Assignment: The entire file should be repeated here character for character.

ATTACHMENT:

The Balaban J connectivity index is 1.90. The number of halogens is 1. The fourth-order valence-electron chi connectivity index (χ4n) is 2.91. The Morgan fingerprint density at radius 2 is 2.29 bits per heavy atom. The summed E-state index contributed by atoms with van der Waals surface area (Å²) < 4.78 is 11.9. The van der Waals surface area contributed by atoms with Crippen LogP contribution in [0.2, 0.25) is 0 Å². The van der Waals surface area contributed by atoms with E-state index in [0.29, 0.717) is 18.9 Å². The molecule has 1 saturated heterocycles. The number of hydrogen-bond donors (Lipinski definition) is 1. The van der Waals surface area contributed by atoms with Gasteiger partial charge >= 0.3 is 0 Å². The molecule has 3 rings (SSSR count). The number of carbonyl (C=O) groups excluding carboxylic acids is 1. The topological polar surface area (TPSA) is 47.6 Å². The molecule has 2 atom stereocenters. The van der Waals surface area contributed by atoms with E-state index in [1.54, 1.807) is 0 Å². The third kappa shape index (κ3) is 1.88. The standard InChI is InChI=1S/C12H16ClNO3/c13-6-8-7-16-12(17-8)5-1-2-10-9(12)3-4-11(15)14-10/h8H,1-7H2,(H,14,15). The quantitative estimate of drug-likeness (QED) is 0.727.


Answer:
The Balaban J connectivity index is 1.90. The number of halogens is 1. The fourth-order valence-electron chi connectivity index (χ4n) is 2.91. The Morgan fingerprint density at radius 2 is 2.29 bits per heavy atom. The summed E-state index contributed by atoms with van der Waals surface area (Å²) < 4.78 is 11.9. The van der Waals surface area contributed by atoms with Crippen LogP contribution in [0.2, 0.25) is 0 Å². The van der Waals surface area contributed by atoms with E-state index in [0.29, 0.717) is 18.9 Å². The molecule has 1 saturated heterocycles. The number of hydrogen-bond donors (Lipinski definition) is 1. The van der Waals surface area contributed by atoms with Gasteiger partial charge >= 0.3 is 0 Å². The molecule has 3 rings (SSSR count). The number of carbonyl (C=O) groups excluding carboxylic acids is 1. The topological polar surface area (TPSA) is 47.6 Å². The molecule has 2 atom stereocenters. The van der Waals surface area contributed by atoms with E-state index in [1.54, 1.807) is 0 Å². The third kappa shape index (κ3) is 1.88. The standard InChI is InChI=1S/C12H16ClNO3/c13-6-8-7-16-12(17-8)5-1-2-10-9(12)3-4-11(15)14-10/h8H,1-7H2,(H,14,15). The quantitative estimate of drug-likeness (QED) is 0.727.